Another entry for the groaning shelf

Oh, no. I’ve got to add another book to my growing stack: Frederick Crews’ Follies of the Wise: Dissenting Essays(amzn/b&n/abe/pwll). If you knew how many books are piling up on that shelf…

Here’s a piece of Jerry Coyne’s review:

The quality of Crews’s prose is particularly evident in his two chapters on evolution versus creationism. In the first, he takes on creationists in their new guise as intelligent-design advocates, chastising them for pushing not only bad science, but contorted faith:

“Intelligent design awkwardly embraces two clashing deities – one a glutton for praise and a dispenser of wrath, absolution, and grace, the other a curiously inept cobbler of species that need to be periodically revised and that keep getting snuffed out by the very conditions he provided for them. Why, we must wonder, would the shaper of the universe have frittered away some fourteen billion years, turning out quadrillions of useless stars, before getting around to the one thing he really cared about, seeing to it that a minuscule minority of earthling vertebrates are washed clean of sin and guaranteed an eternal place in his company?”

But after demolishing creationists, Crews gives peacemaking scientists their own hiding, reproving them for trying to show that there is no contradiction between science and theology. Regardless of what they say to placate the faithful, most scientists probably know in their hearts that science and religion are incompatible ways of viewing the world. Supernatural forces and events, essential aspects of most religions, play no role in science, not because we exclude them deliberately, but because they have never been a useful way to understand nature. Scientific “truths” are empirically supported observations agreed on by different observers. Religious “truths,” on the other hand, are personal, unverifiable and contested by those of different faiths. Science is nonsectarian: those who disagree on scientific issues do not blow each other up. Science encourages doubt; most religions quash it.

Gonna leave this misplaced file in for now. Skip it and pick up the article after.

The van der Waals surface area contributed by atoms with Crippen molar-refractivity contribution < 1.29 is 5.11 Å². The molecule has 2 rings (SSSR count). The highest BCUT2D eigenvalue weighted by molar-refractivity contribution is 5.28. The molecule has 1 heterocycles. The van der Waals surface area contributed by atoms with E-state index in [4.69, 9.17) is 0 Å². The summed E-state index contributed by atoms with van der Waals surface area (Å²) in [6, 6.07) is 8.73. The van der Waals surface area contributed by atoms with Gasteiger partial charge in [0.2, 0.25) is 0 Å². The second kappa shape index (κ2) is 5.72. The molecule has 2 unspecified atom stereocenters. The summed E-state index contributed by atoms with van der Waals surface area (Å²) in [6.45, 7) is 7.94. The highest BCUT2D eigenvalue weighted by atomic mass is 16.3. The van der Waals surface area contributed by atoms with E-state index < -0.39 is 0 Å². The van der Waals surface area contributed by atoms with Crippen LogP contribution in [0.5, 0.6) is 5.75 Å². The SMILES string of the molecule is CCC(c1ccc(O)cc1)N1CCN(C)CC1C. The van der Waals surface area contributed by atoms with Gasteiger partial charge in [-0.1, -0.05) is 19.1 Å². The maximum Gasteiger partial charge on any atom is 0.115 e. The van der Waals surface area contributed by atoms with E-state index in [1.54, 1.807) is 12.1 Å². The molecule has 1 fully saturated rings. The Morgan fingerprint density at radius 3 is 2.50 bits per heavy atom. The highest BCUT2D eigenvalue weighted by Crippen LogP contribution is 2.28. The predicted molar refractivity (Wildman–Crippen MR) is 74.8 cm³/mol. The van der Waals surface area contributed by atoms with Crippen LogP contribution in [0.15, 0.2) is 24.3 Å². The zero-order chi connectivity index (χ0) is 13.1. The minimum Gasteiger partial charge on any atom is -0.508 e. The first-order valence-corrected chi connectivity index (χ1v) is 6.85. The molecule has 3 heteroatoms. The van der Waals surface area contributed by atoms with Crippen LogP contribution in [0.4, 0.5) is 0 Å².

How can I possibly resist it?

Curses, memed again

At least book memes are easy for me.

A book that changed my life: John Tyler Bonner, On Development: The Biology of Form(amzn/b&n/abe/pwll). This just happened to be the first book on developmental biology I read.

A book I’ve read more than once: Herbert Mason’s translation of the Gilgamesh(amzn/b&n/abe/pwll). I still bring this one out now and then, for the resonance of it’s sorrow over human mortality.

A book I would take with me if I were stuck on a desert island: An impossible decision. First choice: Mary Jane West-Eberhard, Developmental Plasticity and Evolution(amzn/b&n/abe/pwll). Second choice: Stephen Jay Gould, The Structure of Evolutionary Theory(amzn/b&n/abe/pwll), because editing it would pass the time.

A book that made me laugh: Joseph Heller, Catch 22(amzn/b&n/abe/pwll). Funniest book ever.

A book that I wish had been written: My own. <sigh> Classes have started, it’s a struggle to find the time.

A book that I wish had never been written: Various frauds and swindlers and sanctimonious pissants, The Holy Bible. I’m so predictable.

A book I’ve been meaning to read: Natalie Angier, Woman: An Intimate Geography(amzn/b&n/abe/pwll). It’s on the table right now.

I’m currently reading: Wallace Arthur, Creatures of Accident: The Rise of the Animal Kingdom(amzn/b&n/abe/pwll). There will be a review here sometime. I love it from the title on.

I’m supposed to pass this one on, but infections aren’t made by the virus’s choice, so if you leave a comment here, consider yourself contaminated.

And really, Buffy’s biology is wonderful!

Physicists get all the fun. Jennifer Ouellette has announced a book I’ll definitely be buying: The Physics of the Buffyverse(amzn/b&n/abe/pwll). How could I not? It will go on the shelf next to my copy of The Physics of Superheroes(amzn/b&n/abe/pwll).